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What do English country houses tell us about the state of the nation?

11 January 2024

From the January 2024 issue of Apollo. Preview and subscribe here.

‘We’re gonna burn this goddamn house right down,’ sings Sophie Ellis-Bextor in the concluding scene of Emerald Fennell’s film Saltburn as the protagonist dances naked through the rooms, corridors and picture galleries of Drayton House in Northamptonshire. The main character, played by the Irish actor Barry Keoghan, is an interloper – a destructive force in a landscape of continuity. It is Stephanie Barczewski’s contention in How the Country House Became English that the Englishness of the country house is rooted in its ability to absorb, deflect, or recover from a series of destructive pressures from outside its walls. Those inside may change, but the edifice remains.

Cover for How the Country House became English by Stephanie BarczewskiBarczewski describes her book as a product of the ‘Brexit moment’. This moment of disengaging with Europe encouraged the historian, whose work on the importance of the British Empire to the economics and the material culture of the country house rightfully occupies a prominent place on the bookshelves of academics, heritage professionals and country-house enthusiasts alike, to consider how varieties of Englishness are expressed through the architectural evolution and popular image of the country house from the Middle Ages to the mid 20th century.

It is a book that explores the tensions and contradiction of English identity, as manifested in the country house, through six chapters. The first half explores the contradiction in English identity between the celebration of continuity and a reality of violent disruption. The first two chapters explore the dissolution of the monasteries and the English Civil War, glimpsed through the arrow slits of the fortified manor house, and then windows that sought to bring a bit of classical Rome to rural England. The third chapter includes another revolution, bringing William III to the throne, and the ways in which the chaos of previous centuries was fashioned into a Protestant success story through the bricks and mortar of the country house. The pivot point in her story is the French Revolution. This shock to the established order of things prompted those with their hands near the levers of social, economic and political power (country-house owners) to elevate political stability and cultural continuity as the key component of English identity. The 19th-century country house, in Barczewski’s reading, was the product of a conscious uncoupling from European architectural influences, culminating in the cottage-core of the Arts and Crafts version.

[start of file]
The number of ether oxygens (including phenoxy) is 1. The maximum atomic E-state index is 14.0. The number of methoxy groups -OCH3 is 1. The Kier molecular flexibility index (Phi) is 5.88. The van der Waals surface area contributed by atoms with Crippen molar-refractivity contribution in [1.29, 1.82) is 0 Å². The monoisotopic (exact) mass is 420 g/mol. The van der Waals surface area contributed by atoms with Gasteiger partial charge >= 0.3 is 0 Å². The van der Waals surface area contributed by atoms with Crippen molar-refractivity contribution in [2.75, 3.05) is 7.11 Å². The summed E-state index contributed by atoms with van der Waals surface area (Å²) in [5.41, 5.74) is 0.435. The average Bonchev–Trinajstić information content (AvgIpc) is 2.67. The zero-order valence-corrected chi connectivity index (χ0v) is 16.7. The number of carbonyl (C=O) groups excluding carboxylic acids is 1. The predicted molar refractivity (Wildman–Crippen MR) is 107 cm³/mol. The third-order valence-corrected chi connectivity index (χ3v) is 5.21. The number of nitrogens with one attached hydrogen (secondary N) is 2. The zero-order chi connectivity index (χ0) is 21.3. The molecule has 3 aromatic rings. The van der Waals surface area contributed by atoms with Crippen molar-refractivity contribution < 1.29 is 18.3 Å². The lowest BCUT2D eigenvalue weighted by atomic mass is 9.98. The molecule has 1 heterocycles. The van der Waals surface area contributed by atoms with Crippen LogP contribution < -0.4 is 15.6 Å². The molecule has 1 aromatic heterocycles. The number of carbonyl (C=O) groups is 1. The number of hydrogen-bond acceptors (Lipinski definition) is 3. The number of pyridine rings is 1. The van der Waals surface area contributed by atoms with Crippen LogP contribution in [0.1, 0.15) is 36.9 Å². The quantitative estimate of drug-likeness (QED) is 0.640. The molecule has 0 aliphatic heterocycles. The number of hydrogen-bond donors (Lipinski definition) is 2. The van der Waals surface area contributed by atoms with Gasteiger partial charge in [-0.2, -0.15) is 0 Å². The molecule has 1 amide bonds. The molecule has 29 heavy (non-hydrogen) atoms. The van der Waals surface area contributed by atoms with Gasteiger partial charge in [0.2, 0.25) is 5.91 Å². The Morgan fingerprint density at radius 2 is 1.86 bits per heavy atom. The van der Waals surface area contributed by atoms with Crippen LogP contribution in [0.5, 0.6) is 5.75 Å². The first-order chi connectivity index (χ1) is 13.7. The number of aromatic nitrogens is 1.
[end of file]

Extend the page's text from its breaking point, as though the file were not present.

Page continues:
Barczewski finishes her story at Castle Drogo in Devon. Drogo ‘embodies the debate between continuity and disruption and between native and foreign which this book has found in English country-house architecture for centuries’. It is, to her mind, not an anomaly in Lutyens’ designs for country houses, but the perfect embodiment of the position of the country house at the start of the 20th century: a site of competing influences that is ‘once old and new, traditional and modern, stable and disrupted, local and continental, vernacular and cosmopolitan, metropolitan and imperial, gothic and classical’.